On a recent Wednesday evening, a youth group from Indianapolis lounged on couches in the gathering space of the URBAN MISSION INN, exhausted from a day of serving but teeming with excitement to share their experiences. Their leader posed a number of questions, one being: “How has your definition of justice changed this week?” A hand shot up — “I used to think of justice as something that would be ideal, but now I know that it’s something we need to have.”
The Urban Mission Inn at Union Avenue Christian Church provides mission groups the opportunity to immerse themselves in a week of challenging, enriching, rewarding experiences that open their minds and hearts to the needs of urban communities in metropolitan St. Louis. Before arriving at the Urban Mission Inn, groups are encouraged to ponder the question — “What is the role of the Church in the world?” — in preparation for the week they spend learning, serving, experiencing different cultures and engaging in times of fellowship and reflection.
From the moment groups walk through the door, Urban Mission Inn staff, along with adult sponsors and youth leaders, work to cultivate a heightened sense of self-awareness by leading groups in discussions and experiences around issues of economic justice, food security, poverty, racism, privilege, and cultural diversity.
In Common Fire: Leading Lives of Commitment in a Complex World, Sharon Parks and her collaborators looked for commonalities among people who were living "lives of commitment." Among the men and women they studied, only one kind of experience was common to them all. Each one, early in his or her life, had spent a time experiencing life outside their own "normal." This type of experience is life changing and shapes vocation for the rest of a person's life [authors discovered]. Union Avenue Christian Church's Urban Mission Inn experience is shaped to provide just such a culturally immersive opportunity for groups of youth and adults.
Youth and adults who have visited the Urban Mission Inn leave having experienced something outside their day-to-day experiences in their home communities. Over and over again, our visitors share with us stories expressing how their Urban Mission Inn experience has brought their youth together, broadened their perspectives on life, challenged their comfort zones, empowered their youth, and created opportunity to share sacred space.
Beginning with an initial investment of less than $2,500, the Urban Mission Inn was whipped into shape by congregational volunteers who cleaned out years of accumulated clutter, painted walls, laid carpet, and built a few bunk beds on the third floor of Union Avenue Christian Church. In 2009, the first guests checked into the Urban Mission Inn, and an outreach ministry to our community was begun. Additional renovation in 2014 has provided space for showers and improvements to other areas of the Urban Mission Inn, but it remains a simple space with the focus on daily service to community partners.
Groups visiting the Urban Mission Inn spend the majority of their week serving at a variety of community partners: community gardens; organizations that serve the needs of those living in poverty; organizations that provide transitional housing for women and children seeking refuge from domestic violence; organizations that provide services and transitional housing to the homeless; and urban neighborhoods. These areas of service open minds to the complexity of needs and opportunities in metro St. Louis and in the groups’ own backyards.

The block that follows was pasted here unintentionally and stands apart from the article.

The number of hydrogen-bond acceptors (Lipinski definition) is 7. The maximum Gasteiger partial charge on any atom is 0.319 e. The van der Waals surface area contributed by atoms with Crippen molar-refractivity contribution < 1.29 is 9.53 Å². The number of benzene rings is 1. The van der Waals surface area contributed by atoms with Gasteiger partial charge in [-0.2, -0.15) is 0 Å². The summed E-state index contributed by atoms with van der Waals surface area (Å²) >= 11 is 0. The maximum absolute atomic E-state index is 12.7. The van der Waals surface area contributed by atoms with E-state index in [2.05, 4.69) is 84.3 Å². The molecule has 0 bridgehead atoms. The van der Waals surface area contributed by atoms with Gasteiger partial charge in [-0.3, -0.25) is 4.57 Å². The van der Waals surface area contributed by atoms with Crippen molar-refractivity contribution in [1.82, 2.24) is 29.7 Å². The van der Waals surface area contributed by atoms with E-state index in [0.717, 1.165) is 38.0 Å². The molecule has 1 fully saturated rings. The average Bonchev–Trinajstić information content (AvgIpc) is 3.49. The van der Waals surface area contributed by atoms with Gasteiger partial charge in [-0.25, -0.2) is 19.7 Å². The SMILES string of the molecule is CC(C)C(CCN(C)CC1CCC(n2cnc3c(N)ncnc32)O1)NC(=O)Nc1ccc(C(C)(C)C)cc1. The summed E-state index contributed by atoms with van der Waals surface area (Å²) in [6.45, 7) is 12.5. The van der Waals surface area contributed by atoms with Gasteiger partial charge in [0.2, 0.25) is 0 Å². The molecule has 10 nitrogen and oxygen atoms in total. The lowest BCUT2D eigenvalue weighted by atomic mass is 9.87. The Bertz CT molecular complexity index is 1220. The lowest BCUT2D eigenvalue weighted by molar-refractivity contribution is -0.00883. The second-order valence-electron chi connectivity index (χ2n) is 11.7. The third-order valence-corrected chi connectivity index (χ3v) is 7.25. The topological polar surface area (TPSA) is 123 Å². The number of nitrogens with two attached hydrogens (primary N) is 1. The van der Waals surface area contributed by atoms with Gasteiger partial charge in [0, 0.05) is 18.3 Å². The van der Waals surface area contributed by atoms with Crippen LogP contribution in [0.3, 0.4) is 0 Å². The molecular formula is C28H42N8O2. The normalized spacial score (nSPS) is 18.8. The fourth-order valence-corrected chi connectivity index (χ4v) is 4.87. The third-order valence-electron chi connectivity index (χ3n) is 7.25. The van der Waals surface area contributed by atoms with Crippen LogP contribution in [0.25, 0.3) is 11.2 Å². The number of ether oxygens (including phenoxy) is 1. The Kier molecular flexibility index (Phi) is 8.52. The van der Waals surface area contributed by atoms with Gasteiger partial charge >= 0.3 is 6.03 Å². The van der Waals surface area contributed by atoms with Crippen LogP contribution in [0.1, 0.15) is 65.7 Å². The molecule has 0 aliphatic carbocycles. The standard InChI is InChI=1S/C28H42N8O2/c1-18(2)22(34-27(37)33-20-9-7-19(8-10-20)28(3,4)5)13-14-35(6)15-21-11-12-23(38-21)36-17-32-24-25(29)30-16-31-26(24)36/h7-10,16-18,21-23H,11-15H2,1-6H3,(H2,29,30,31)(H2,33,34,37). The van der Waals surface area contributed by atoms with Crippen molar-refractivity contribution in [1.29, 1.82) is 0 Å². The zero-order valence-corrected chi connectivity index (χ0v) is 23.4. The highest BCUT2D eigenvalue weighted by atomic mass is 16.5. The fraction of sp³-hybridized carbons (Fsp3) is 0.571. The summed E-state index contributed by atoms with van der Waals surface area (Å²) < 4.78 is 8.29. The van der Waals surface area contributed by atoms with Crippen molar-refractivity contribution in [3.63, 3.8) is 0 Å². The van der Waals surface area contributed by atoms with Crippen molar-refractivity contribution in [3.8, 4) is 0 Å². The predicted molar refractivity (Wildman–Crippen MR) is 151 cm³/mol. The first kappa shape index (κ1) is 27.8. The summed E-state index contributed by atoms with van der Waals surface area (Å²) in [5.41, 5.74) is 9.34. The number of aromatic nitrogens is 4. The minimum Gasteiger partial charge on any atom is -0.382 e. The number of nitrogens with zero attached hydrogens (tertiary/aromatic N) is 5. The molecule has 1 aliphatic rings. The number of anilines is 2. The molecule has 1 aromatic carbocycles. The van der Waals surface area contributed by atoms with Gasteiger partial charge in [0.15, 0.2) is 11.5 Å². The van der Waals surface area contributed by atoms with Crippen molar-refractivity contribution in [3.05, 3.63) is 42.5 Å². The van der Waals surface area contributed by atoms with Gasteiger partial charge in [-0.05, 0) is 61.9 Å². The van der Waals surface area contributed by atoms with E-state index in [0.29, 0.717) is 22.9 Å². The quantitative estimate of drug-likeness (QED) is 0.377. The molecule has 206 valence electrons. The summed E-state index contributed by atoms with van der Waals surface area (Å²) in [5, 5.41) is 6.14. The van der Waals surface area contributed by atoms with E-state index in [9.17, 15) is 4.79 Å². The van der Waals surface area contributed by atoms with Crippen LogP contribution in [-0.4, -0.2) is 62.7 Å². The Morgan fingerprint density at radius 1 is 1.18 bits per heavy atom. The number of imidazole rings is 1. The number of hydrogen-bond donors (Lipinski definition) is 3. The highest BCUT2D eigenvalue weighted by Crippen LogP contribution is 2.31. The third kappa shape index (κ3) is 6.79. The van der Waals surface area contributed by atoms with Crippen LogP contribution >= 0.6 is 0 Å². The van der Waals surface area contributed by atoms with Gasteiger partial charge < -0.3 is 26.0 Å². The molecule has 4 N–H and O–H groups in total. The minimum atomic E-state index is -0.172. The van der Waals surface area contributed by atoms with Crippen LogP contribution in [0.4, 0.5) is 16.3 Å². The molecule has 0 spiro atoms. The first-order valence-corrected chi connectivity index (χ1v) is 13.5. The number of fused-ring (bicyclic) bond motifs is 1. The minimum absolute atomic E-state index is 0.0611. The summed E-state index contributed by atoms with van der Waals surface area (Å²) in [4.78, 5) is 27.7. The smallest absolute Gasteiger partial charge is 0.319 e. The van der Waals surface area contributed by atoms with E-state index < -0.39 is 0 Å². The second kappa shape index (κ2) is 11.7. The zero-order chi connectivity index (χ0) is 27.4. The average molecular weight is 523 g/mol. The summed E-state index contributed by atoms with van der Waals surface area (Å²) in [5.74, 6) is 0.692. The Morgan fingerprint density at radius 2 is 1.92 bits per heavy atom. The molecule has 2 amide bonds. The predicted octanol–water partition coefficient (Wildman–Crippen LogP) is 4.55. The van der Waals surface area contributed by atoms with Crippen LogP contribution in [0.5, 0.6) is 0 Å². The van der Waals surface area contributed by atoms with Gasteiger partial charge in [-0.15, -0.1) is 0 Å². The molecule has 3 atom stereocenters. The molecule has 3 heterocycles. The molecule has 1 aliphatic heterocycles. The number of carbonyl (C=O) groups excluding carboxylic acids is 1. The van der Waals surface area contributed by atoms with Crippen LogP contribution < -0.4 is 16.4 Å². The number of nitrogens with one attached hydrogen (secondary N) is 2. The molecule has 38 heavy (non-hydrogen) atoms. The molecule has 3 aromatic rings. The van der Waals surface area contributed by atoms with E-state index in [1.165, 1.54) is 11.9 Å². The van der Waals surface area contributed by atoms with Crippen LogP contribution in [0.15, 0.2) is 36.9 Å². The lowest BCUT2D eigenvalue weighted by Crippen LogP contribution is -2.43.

Over the course of the last seven years, the Urban Mission Inn has housed more than 2,600 guests who have provided more than 50,000 hours of service in our community! This past summer, we hosted 304 guests who contributed a combined 6,395 hours of service to our community. We welcomed groups from as far away as Arlington, Texas, and Sioux Falls, South Dakota, and Rockwood, Tennessee, and we welcomed groups from as close as St. Charles and Canton, Missouri. All but one of the groups were from Disciples of Christ congregations. The groups had incredible experiences serving in mission throughout the metro area — they danced in the rain and they danced to the rhythms of Congolese worship songs; they enjoyed frozen custard at Ted Drewes and they fed the homeless; they experienced church outside the walls of the sanctuary and they became the church in the streets of our city; they sorted clothing for people in need, they packed boxes of food to be distributed at food banks, and they learned about sharing the bread of life and being the bread of life in their everyday lives.
At the end of the week, the youth leader from Indianapolis asked her youth: What is the role of the church in the world? Their answers speak for themselves:
"The role role of the church is to break down barriers and create opportunities for all.”
"The role role of the church is to teach in order to send out good servants and neighbors to address issues of injustice.”
"The role of the church is to educate [its people] about different cultures so that we might respect, appreciate and engage with them.”
"The role role of the church is to build community and sustainable relationships.”
"The role of the church is to teach while learning.”
"The role role of the church is to lead by example, living in harmony and in abundant relationships with one another.”
"The role role of the church is to ‘do justice, love mercy, walk humbly with our God.’”
"The role role of the church is to be God’s love in the world.”
"The role role of the church in the world is to open doors to better understanding.”
To learn more about the Urban Mission Inn at Union Avenue Christian Church visit http://www.union-avenue.org/urban-mission-inn/
Story and photos courtesy of UACC's Ron Lindsey.